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Lawmaker Turns Tables on MSHA over Advance Notice

By James Sharpe

Tipping off mine personnel to an impending visit by inspectors from the Mine Safety and Health Administration (MSHA) inspection is prohibited under Sec. 103(a) of the Mine Act, even if it is done by inspectors themselves.

However, advance notice has never gotten much enforcement attention, even though MSHA inspectors have suspected for years it was going on at some mines. But MSHA moved it front and center after the Upper Big Branch-South (UBB) Mine disaster in 2010. Since then, UBB’s former security chief has been convicted of lying to investigators by claiming the mine prohibited advance notice, and a former superintendent, Gary May, has pleaded guilty to conspiracy, a charge which includes giving advance notice.

While the focus of advance notice has been on coal operations, industry attorney Brian Hendrix has encountered at least one instance where MSHA threatened an aggregates producer. He described an incident where a secretary, thinking she was just doing her job, alerted her boss of an inspector’s arrival. The boss was at lunch, and she made the call to arrange for him to meet an inspector. The federal agent indicated he would cite the secretary for giving advance notice, but then thought better of it after it was explained that her intent was actually to facilitate his inspection rather than try to thwart it.

May’s testimony at his plea hearing caught the attention of Minnesota Rep. John Kline, the Republican chairman of a powerful MSHA oversight committee in the House. May suggested that MSHA inspectors were complicit when he told the judge, “It started, you know, from the MSHA inspectors coming on the property. Sometimes they would tell us, you know, they’d be back tomorrow or where they were going.”

May’s remark is not a clear-cut statement of wrongdoing by MSHA inspectors. At large underground coal mines, inspections can go on for weeks at a time. Thus, for instance, a federal official’s end-of-the-day comment of “I’ll see you tomorrow,” coming in the middle of a prolonged inspection, would hardly qualify as tipping off an operator to what it already has surmised. However, there may be less certainty of innocence where the authorized representative signals areas he or she intends to inspect upon returning.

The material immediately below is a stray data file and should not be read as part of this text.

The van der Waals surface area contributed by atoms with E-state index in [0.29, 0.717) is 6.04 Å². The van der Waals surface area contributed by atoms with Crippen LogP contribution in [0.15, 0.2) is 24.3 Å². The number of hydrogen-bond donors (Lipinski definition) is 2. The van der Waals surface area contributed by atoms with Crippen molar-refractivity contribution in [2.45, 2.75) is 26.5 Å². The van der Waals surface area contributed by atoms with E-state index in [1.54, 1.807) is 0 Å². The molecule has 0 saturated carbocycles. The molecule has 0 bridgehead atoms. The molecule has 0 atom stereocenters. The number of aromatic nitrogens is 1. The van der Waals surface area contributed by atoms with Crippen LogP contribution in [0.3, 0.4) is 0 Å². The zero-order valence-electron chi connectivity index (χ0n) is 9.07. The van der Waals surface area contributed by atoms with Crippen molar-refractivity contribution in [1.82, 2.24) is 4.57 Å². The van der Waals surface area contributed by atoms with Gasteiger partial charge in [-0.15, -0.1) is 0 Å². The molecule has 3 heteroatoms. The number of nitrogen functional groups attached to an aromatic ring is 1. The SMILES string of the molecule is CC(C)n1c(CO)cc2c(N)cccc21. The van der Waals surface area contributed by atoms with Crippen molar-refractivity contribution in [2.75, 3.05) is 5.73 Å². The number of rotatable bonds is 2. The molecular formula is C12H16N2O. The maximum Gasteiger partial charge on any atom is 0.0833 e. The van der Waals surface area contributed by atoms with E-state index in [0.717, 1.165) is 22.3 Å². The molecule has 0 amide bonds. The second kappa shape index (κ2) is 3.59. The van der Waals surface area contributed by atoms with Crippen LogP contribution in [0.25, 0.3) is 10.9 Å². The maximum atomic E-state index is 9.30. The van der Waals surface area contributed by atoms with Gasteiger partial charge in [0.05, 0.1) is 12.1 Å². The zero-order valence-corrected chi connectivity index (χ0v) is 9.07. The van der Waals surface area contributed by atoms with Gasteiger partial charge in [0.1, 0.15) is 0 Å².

In any case, May’s comment needs to be investigated. The Justice Department has indicated it would look into the matter. A reporter, believing MSHA had some investigative responsibility, too, asked the agency if it had launched a probe of its own. MSHA told the reporter, Ken Ward Jr., that if the Justice Department obtained evidence of MSHA employee misconduct, it would either investigate, share the information with MSHA so the agency could take appropriate action, or both. Hardly a straight answer.

In his own way, Kline has set about to get at the truth. In a letter April 27 to MSHA boss Joe Main, Kline noted that MSHA “has made the eradication of advanced notice by mine operators an enforcement priority.” He noted that the agency had issued 35 citations for advance notice since the UBB tragedy.

“However,” he added, “it is unclear whether you have made an equal effort to ensure MSHA personnel are not – even inadvertently – providing advanced notice of inspections.”

He then outlined a detailed list of information he wanted the agency to supply him so his Education and the Workforce Committee could “better understand” what MSHA is doing to identify and eliminate the problem. His request included a list of all instances in which MSHA personnel may have provided advance notice and any personnel action taken against them. His request also included information exchanged between MSHA and the Labor Department’s Office of the Solicitor related to prosecutions of advance notice incidents involving MSHA personnel and others.

Kline gave Main a short response deadline, which has since been extended in discussions between the two parties.

A NIOSH panel’s review of MSHA’s UBB accident report criticized the agency essentially for being too easy on itself for its role in the UBB tragedy. Kline appears to share the panel’s review. He is unlikely to be as easy on the agency if his investigation reveals that the advance notice problem extends to the agency’s own personnel.

James Sharpe holds a master’s degree in environmental health sciences and is certified in the comprehensive practice of industrial hygiene, health and safety. He can be reached at This email address is being protected from spambots. You need JavaScript enabled to view it..